Wednesday, September 23, 2009

Being an Ex-Convict II

"I want to get the IRS and kick them in the crotch real good" said the colorful convicted felon and former U.S. Congressman Jim Traficant (D-OH) on "HardBall with Chris Matthews." Traficant was recently released from prison after being convicted in federal court on 10 charges including bribery, racketeering and fraud. He is proclaiming his innocence and is currently on the Tea Party Express.


Dave Wheeler said...


I think it's his "hair stylist", not the IRS, he should be looking for! Seems that no one can step up and own what they do anymore...always someone else who is responsible or at fault for their getting busted.

Judith Ellis said...

ROFL, Dave! I was going to repost that picture that I posted here recently. It totally cracks me up!!! And, yes, no one is prison is guilty and everyone who is released was put there through no fault of their own, right?

Speaking of politicians and ill-legal behavior, it looks Mike Ross (D-AK) down there is getting some heat for property sold waaaay above the state equalized value to a pharmacy chain whose executive said that our health care system isn't broke. Hmmm?

It was reported that Congressman Ross got a total of $1 million - $1.67 million for a property that was just about $150,000. I think he got $400,000 for the property itself.

Are the local papers going crazy down there?

septembermom said...

How sad for him that he hasn't reformed at all during his prison time. To think that he spouts this "righteous anger" on national television. He should just want to rebuild his life. It would be nice if he felt some remorse too.

Judith Ellis said...

Kelly - I don't think you intended for your comment to be funny, but I laughed aloud. It's actually not funny, but it's just the irony and truthfulness of your comment with the balls of Traficant. The image of his hair always looms and this image alone cracks me up--no reform there either! Needless to say, he wears a piece. This guy's a riot for many reasons! But he did make a few very valid points on the show too. So, he's not all bad. :-)

Dave Wheeler said...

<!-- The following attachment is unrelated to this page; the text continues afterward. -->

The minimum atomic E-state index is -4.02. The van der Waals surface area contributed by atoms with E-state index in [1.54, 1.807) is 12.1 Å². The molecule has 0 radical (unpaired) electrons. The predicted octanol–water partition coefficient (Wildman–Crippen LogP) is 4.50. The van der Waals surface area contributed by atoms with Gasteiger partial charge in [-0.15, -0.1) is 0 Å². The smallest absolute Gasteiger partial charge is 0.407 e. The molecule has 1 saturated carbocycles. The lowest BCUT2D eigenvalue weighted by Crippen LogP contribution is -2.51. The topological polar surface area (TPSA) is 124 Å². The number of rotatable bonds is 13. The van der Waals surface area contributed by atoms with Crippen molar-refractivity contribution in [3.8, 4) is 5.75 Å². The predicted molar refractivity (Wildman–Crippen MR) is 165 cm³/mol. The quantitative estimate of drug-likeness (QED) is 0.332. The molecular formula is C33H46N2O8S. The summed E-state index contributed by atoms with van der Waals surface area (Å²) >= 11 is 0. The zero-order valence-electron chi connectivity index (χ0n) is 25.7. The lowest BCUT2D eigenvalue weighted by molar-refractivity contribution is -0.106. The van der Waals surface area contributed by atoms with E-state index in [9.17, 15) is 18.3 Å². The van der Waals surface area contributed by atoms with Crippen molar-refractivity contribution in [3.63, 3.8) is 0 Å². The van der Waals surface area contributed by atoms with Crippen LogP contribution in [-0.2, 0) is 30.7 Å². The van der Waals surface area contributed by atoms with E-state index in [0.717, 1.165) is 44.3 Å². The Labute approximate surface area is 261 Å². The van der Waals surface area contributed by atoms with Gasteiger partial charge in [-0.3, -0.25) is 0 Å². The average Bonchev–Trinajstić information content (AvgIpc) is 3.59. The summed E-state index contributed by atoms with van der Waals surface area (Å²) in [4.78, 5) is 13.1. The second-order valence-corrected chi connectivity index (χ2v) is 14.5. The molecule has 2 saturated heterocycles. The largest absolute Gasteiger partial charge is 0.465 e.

Actually the folks down here aren't at all excited about this. One, he's a Democrat. Two, after all the years with the various trials (literally) and tribulations of the Clinton years...this is kinda light weight I guess.

Imagine that...politicians getting sweetheart deals. I do find it interesting however that we have one segment of the Democratic party treating other Democrats like they were conservative Republicans. Saw Michael Moore on TV last night getting all up in Chris Dodd's grill about his "special" loan with Country Wide I believe. Not sure how all of this makes for a better healthcare bill but it's politics as usual on steroids...unfortunately.

Trial Lawyer money, Health Insurance money, anybody or everybody's money...Should it not be about the quality of the policy rather than the quality and profitability of the payback to the contributor?

Judith Ellis said...

Yes, Dave, I assume those would be the Blue Dogs, hound dogs or any other dogs that are in conflict with the others, as Ed Schultz calls them. I thought this was funny.

Donna Brazile made a great point about Michael Moore in the "Situation Room" tonight. Her point essentially was that Moore is not a legislator or the president. These have to pass and approve bills.

Moore is a filmmaker. But he might have a point about Dodd. I thought that there should have been an ethics investigation from what I've read. I think I wrote on it here.

Your final question is a no brainer, but of course it's all about who gets the benefit. Big business or industry should get out of campaign financing. Period.

Dave Wheeler said...


I agree but I might expand the list of who shouldn't be involved in campaign financing to include many other organized entities, like Labor, PACS'S and so on. The Michael Moore's, Move On's, and their Republican counterparts are all looking for an "ROI"...speech, access to decision makers and the ability to have input into legislation, policies, and programs sure ain't free!

Judith Ellis said...

I tend to agree, Dave. I know that Move On got involved early in the game after FreedomWorks, run by former Congressman Dick Armey, started organizing Tea Parties and astro turfing events at town halls sponsored by large health care corporations. They said that they never had to get involved so soon.

Just a question: Is labor more powerful than Wall Street? While I know that labor unions were very important back in the day for the protection of workers to many they themselves have become the enemy of the working people. This is always a possibility without individual and collective responsibility and accountability. The mafia began as a legitimate organization to help the working class and the poor in Italy. I am not seeking to make a direct parallel here with the current state of unions, however.

With regards to Moore, I respectfully do not agree at all. That would be limiting freedom of speech (and art). But this particular issue is before the Supreme Court now. I don't know the details, but I think some movie was banned during the election because it was tantamount to smear or seen as political. Moore is not running for office. He's a filmmaker that is expressing his artistic right. I'd like to know more on the current Supreme Court case.